Sunday, December 26, 2010

Happy Christmas to you, and may your days be merry and include debris removal shoes

Not every girl gets so lucky at Christmas, but as you have guessed - I am special!  See for yourself, the best gift of the season:

To all of you who follow the ups and downs of my life and stories - thank you!  I hope your holiday was lovely and joyous and full of happy times with family and friends, with the promise of more to come.  I'll be back soon.

Wednesday, December 15, 2010

Can a girl really get past a stroke? Well, yes.

I know I've been woefully absent again. By the way, butt not officially broken, but I did re-injure it when, after my mother had a stroke and was hospitalized last week and was then to be released, my sister texted me "come to St. Mark's - hurry" and I fell right the fuck down again, on my dining room floor as I stood in my stocking feet and read the message. My sister wanted me to hurry, but I didn't really mean to hurry that much. Oh well, my odds are better than my mom's. She is much better now than the last few days after episode number two, and will be sent to an acute care rehab tomorrow for a make or break stint of therapy. If she makes the effort, she'll make it home, and if she doesn't, then she'll never go back into her cocoon of safety and comfort. So I'll post more about it when I get the chance, but I wanted to share these pix of Hannah Rose, stroke survivor. In the last two days she has run through the house wife a play knife in each hand, practiced walking with both hands in her pockets, practiced walking with her eyes closed and while covering her head with a bucket.  Here's hoping my mom can learn from her granddaughter.

Friday, December 10, 2010

"Let me tell you about your butt" is a crappy pickup line

My butt is broken, or at least looks, feels, and acts that way.  On the advice of my physical therapists (a fun family has physical therapists for both adults and children) I had an x-ray of my pelvis today, to determine if my tragic fall caused a fancy schmancy injury - the pelvic avulsion fracture. This type of injury occurs most often in athletes, and ya'll know how athletic I am. I am at least athletic enough to be suspected of being able to wrench my own body heroically to save my precious baby from a smash to the head, and in so doing create enough torque to break bone. It is true that I saved her very well, her coat was not even wet after our crash to the pavement. I am powerful, but secretive. Deeply secretive. I was hiding the answers even from myself, and then I got professional help.  The physical therapists don't want to treat me anymore until we rule out a higher level of injury.  I think they are bored because the depth of the color of the leg length bruise is waning but that is a different post.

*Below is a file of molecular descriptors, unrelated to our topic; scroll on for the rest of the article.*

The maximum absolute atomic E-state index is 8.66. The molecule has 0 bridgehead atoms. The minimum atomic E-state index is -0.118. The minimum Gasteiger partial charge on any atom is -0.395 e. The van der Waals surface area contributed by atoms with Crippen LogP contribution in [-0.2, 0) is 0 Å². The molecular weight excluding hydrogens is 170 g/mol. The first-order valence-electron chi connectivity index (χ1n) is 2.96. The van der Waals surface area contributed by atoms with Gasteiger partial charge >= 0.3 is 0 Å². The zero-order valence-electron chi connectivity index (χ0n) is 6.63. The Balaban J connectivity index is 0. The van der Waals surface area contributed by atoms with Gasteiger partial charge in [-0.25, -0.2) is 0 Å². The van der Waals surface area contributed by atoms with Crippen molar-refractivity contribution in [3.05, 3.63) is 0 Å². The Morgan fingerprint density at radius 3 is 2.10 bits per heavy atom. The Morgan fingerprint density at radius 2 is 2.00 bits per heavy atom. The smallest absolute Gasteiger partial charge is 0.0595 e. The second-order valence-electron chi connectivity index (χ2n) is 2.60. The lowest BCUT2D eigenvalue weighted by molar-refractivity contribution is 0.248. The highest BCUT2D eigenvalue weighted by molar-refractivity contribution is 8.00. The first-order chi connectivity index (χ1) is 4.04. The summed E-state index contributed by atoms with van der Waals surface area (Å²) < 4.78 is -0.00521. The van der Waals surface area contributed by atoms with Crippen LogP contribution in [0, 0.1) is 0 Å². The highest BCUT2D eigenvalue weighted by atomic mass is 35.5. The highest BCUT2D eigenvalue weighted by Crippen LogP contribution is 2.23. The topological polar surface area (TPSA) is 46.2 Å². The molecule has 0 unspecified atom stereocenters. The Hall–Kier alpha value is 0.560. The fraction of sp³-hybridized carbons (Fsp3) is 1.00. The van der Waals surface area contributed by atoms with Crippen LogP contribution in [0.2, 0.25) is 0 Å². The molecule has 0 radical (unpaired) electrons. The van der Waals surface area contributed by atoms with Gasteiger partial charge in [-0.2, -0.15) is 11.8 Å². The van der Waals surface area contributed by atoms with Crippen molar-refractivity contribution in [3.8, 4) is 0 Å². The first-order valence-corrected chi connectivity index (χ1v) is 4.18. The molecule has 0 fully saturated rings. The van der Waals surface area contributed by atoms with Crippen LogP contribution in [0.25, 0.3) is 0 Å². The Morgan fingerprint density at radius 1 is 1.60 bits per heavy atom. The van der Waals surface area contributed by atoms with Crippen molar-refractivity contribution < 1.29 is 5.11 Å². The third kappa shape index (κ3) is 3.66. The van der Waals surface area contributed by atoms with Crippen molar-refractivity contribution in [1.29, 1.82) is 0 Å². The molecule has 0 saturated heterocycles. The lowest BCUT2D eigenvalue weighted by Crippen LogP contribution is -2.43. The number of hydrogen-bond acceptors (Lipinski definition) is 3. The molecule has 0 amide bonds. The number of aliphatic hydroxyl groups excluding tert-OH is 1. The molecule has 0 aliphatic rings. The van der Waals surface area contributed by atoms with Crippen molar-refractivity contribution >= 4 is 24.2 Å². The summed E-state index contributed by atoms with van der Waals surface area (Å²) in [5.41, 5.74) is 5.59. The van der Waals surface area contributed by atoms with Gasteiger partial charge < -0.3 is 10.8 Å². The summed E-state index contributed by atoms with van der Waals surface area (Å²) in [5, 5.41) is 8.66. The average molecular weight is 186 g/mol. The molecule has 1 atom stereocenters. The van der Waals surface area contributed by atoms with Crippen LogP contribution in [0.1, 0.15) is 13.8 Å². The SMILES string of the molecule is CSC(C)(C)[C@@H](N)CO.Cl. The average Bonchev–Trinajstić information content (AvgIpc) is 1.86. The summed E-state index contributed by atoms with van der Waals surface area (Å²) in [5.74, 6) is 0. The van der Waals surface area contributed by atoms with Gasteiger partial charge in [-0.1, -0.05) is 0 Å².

I asked the radiology clinic staff if I could speak to the radiologist or technician myself, to learn about my results, since the x-ray gets developed pretty much instantaneously. No, they could not speak to me about my butt. HIPAA prevents disclosure of private information. Even to me. My ass is officially top secret, strictly a need to know topic. Hopefully tomorrow, in the fullness of time, the radiologist will share the information with my regular doctor, who will hopefully have time to call me before the office closes for its Christmas party. So more people can know the secrets of my ass. Including me.

Monday, December 6, 2010

Thing 1, Thing 2

Sisters are doing it for themselves . . .

Saturday, December 4, 2010

Hell's bells, I don't know where the time has gone. Mo specifically asked me to write about the results of constraint therapy for Hannah, and so I will, but first I'll give my excuses for why I am so very absent. I had meant to blog from Disneyland, but I was really in a lot of pain after oral surgery to extract a tooth and begin an implant process, so every time my kids were down and I could rest I didn't feel like getting on the computer. On the night before Thanksgiving, I slipped on ice carrying Hannah, two glass bowls and the school photos, all of which needed protecting and so I torqued my body in the air to not land on Hannah and thereby tore my hamstring.  When folks picked us up and dusted us off the baby wasn't even damp. I win! I really seriously injured myself though, so now when I get my kids down in the evening I need to lie down and try to elevate my hamstring/thigh above my heart to reduce swelling (not easy). So, I beg your pardon if I normally comment on your blog, or if I normally give you something to read, and I've been letting you down.  I look forward to things getting better in six to eight weeks.  Yeah.  Good times.